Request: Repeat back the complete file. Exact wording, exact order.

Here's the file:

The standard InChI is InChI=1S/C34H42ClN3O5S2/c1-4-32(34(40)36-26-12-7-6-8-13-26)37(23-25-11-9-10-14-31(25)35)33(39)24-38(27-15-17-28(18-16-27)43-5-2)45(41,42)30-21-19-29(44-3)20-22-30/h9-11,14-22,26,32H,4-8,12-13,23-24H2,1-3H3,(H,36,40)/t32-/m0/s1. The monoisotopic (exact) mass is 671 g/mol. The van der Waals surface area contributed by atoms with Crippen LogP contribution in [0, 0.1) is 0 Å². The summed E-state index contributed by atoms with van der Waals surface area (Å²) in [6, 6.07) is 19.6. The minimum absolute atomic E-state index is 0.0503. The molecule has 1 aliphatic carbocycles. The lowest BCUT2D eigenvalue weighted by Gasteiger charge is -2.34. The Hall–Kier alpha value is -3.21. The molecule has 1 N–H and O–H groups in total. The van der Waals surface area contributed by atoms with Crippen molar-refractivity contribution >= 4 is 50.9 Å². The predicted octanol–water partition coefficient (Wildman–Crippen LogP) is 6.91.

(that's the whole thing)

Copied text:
The standard InChI is InChI=1S/C34H42ClN3O5S2/c1-4-32(34(40)36-26-12-7-6-8-13-26)37(23-25-11-9-10-14-31(25)35)33(39)24-38(27-15-17-28(18-16-27)43-5-2)45(41,42)30-21-19-29(44-3)20-22-30/h9-11,14-22,26,32H,4-8,12-13,23-24H2,1-3H3,(H,36,40)/t32-/m0/s1. The monoisotopic (exact) mass is 671 g/mol. The van der Waals surface area contributed by atoms with Crippen LogP contribution in [0, 0.1) is 0 Å². The summed E-state index contributed by atoms with van der Waals surface area (Å²) in [6, 6.07) is 19.6. The minimum absolute atomic E-state index is 0.0503. The molecule has 1 aliphatic carbocycles. The lowest BCUT2D eigenvalue weighted by Gasteiger charge is -2.34. The Hall–Kier alpha value is -3.21. The molecule has 1 N–H and O–H groups in total. The van der Waals surface area contributed by atoms with Crippen molar-refractivity contribution >= 4 is 50.9 Å². The predicted octanol–water partition coefficient (Wildman–Crippen LogP) is 6.91.